Tag Archives: National Trust

1 December: A survivor? The Happy Man Tree

The London Plane was planted widely in England’s capital because it resists pollution. Its bark flakes off naturally, so that any clogged up pores are discarded and a new, pale, outer layer takes over. You can see this happening above the wide red scarf and down by the roots in the photo. When we lived in Hackney, London, in the 1960s, the tree would have survived thanks to this adaptation.

The Happy Man Tree was named after a demolished pub that stood behind the builders’ hoarding. It was voted England’s tree of the year because it is loved by the local community but condemned by the borough council in order to build more homes for local people.

No-one is against much needed social housing but other plans have been outlined that preserve this tree while not losing any new homes. Will the campaigners save this tree?

The infant Jesus was in danger of his life, saved through Joseph’s wisdom in interpreting his dreams and taking action. This tree is a reminder that we have to interpret our dreams of saving the planet by taking action. Can you save or plant a tree before Easter? It could be one planted on your behalf by an organisation such as the National Trust. A Christmas present to the planet?

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Filed under Advent and Christmas, Daily Reflections, Justice and Peace, Laudato si', Mission, PLaces

22 October: Readings from Mary Webb, XII: Time as the Shadow of Eternity.

 

trees-reflection-chris Near Bateman’s Sussex (National Trust)

When we look down into the blueness of some little pool, rejoicing in the birdlike passage of the clouds, and then look up to the wide sky, we realise that the finite is like a lake which, as far as its capacity allows, mirrors the infinite; and when we see the foreshortened image of a poplar stretched in pale colouring beneath it, we have a sudden vision of time as the faint, straitened shadow of eternity.

Reflections in a pool give rise to a reflection in Agnellus Mirror, 100 years since Mary Webb published Springs of Joy, from which this week’s thoughts are taken.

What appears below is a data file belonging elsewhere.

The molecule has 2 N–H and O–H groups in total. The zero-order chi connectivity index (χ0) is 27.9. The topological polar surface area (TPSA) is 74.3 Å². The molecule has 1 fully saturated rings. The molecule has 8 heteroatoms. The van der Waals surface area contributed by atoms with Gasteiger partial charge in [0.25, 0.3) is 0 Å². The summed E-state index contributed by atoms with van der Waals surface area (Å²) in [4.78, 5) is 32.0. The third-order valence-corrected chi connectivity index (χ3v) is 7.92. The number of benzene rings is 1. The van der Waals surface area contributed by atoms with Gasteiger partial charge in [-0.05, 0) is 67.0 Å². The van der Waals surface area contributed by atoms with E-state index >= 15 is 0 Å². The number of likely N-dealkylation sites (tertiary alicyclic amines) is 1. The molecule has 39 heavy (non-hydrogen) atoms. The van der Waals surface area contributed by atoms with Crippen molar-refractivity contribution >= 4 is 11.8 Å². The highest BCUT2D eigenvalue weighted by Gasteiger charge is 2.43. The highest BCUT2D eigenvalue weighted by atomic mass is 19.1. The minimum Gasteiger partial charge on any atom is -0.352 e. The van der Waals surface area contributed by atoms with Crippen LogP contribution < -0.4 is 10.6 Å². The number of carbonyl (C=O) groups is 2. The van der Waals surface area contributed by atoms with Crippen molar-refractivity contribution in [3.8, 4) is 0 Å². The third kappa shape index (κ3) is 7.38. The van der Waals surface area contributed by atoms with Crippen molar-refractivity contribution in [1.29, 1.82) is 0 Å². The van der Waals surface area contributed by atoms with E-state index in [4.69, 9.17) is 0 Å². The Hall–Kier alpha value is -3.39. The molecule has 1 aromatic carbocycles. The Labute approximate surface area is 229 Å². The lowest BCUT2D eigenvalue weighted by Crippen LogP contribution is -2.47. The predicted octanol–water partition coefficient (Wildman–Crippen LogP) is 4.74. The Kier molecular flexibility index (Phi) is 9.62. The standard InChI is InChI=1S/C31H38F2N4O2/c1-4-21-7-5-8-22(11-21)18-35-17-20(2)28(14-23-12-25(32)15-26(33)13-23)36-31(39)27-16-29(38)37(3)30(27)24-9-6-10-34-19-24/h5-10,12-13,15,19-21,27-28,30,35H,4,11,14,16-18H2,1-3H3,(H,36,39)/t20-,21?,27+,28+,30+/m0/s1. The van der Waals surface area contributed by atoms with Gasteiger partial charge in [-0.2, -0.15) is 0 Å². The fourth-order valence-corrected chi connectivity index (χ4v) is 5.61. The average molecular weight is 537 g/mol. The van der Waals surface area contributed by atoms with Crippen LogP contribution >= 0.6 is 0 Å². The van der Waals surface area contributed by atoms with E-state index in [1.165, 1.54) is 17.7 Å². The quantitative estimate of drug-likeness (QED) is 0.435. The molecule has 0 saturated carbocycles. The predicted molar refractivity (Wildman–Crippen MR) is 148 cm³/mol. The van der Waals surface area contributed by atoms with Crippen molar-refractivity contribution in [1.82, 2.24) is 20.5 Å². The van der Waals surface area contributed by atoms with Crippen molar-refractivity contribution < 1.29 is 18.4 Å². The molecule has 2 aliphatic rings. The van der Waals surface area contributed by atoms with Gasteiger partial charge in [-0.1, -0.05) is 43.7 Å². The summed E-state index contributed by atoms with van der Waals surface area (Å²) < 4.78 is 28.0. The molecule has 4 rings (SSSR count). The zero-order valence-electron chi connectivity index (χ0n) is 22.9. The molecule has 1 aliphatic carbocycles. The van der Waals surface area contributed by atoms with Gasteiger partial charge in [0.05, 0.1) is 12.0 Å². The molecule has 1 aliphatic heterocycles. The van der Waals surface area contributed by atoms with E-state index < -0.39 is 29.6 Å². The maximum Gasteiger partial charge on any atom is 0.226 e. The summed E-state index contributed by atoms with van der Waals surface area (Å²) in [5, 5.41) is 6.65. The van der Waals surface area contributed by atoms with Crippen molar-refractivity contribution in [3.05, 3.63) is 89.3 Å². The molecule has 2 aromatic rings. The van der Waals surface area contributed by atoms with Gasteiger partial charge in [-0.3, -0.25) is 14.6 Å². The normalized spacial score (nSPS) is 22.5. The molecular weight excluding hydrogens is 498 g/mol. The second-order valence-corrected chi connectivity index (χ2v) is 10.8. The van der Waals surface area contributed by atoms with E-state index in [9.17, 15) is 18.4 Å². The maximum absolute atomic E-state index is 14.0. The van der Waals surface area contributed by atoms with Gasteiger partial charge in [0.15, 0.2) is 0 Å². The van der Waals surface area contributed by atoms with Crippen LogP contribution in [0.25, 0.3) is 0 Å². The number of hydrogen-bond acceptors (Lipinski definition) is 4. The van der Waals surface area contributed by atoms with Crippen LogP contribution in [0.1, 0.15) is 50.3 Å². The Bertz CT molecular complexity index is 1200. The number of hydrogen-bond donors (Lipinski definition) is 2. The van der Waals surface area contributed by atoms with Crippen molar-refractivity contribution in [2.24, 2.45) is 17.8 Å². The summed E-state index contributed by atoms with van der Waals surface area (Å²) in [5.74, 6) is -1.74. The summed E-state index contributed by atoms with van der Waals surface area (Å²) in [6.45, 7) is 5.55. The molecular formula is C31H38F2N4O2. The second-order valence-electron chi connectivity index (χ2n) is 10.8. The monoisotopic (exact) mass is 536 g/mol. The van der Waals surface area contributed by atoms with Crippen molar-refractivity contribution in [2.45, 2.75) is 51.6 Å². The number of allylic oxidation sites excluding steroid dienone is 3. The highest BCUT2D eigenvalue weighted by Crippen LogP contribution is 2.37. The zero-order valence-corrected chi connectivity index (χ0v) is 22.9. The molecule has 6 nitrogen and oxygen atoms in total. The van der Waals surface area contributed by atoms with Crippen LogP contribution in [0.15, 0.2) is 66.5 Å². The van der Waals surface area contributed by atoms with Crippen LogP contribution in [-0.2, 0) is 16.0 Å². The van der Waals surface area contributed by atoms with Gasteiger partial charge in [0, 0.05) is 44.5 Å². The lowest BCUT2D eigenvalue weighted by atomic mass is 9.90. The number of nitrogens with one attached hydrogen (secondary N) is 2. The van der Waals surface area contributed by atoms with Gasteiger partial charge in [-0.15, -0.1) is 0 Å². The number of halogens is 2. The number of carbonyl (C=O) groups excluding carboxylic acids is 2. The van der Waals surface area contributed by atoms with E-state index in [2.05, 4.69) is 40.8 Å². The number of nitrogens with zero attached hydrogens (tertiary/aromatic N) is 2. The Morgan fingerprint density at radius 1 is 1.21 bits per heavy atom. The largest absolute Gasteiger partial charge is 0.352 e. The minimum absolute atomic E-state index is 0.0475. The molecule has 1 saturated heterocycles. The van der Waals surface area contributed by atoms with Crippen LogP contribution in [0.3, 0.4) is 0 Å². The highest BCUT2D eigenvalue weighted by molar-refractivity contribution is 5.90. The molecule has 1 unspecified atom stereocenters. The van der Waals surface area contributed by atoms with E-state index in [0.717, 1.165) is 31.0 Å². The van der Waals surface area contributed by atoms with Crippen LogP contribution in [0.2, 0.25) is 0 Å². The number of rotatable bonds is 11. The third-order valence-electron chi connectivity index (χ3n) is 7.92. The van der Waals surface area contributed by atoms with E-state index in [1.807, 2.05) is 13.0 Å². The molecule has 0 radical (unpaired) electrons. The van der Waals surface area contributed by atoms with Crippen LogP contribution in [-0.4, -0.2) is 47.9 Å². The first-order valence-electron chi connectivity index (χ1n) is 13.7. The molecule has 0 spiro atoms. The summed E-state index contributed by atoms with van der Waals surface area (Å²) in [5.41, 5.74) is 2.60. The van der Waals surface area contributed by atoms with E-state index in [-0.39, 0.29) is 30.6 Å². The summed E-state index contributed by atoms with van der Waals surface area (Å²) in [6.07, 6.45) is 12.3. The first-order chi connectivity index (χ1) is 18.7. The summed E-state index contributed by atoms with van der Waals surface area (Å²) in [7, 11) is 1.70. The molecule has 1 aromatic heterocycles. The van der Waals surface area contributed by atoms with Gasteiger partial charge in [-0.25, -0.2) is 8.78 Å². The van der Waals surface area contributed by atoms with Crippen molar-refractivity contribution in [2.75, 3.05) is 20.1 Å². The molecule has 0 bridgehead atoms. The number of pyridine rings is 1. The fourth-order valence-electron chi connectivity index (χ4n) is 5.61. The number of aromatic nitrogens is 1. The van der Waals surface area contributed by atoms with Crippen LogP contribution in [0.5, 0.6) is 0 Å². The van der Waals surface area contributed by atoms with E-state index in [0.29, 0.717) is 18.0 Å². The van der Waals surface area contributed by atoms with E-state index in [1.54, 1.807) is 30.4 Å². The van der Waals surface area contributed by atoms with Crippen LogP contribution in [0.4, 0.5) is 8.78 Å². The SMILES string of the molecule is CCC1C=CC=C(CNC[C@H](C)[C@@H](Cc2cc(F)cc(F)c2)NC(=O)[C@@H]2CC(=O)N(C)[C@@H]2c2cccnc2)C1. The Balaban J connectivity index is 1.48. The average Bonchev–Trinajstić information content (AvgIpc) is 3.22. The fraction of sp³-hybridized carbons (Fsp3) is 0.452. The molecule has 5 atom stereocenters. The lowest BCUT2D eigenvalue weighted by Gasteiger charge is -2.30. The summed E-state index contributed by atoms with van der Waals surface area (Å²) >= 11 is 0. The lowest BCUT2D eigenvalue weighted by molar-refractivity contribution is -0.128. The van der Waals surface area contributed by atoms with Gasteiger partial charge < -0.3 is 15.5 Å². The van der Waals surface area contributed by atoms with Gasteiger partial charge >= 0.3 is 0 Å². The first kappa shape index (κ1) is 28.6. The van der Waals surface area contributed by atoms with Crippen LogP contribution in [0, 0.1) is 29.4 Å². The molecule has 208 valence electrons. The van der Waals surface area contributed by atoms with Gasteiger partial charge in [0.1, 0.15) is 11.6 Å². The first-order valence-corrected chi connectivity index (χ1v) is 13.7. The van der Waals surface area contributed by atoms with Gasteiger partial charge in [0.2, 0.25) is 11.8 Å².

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Cheerful Fingers

petworth.dairy (640x426)No, not a post about Oscar Peterson or any other pianist!

Our days in Chichester showed us many people working as volunteers; in National Trust properties, Pallant House Gallery and in Chichester Cathedral itself. We were there one morning as they came in, greeting each other, breathing the building to life. Read on and judge whether I was distracted by their voices and the click of the flower ladies’ secateurs.

These places would collapse without volunteers. As one told us, ‘When we (meaning the Trust) took over, there was just one gardener; now most work is done by volunteers.’ Note that ‘We’.

Paul saw things this way:

 God hath set the members every one of them in the body as it hath pleased him. And if they all were one member, where would be the body? But now there are many members indeed, yet one body. And the eye cannot say to the hand: I need not thy help; nor again the head to the feet: I have no need of you. Yea, much more those that seem to be the more feeble members of the body, are more necessary.

1 Corinthians 12:18-22.

Sometimes I see volunteers begin their day at Canterbury Cathedral by lighting a candle before Our Lady Undercroft, beginning with conscious prayer, continuing praying through their work. May God bless their work and ours.

May volunteers and their work never go unappreciated by the heads of the bodies they work for: stately homes, cathedrals, FISC; schools, hospitals, hospices, …

The Winter Dairy at Petworth House, NT; maintained and explained by volunteers.

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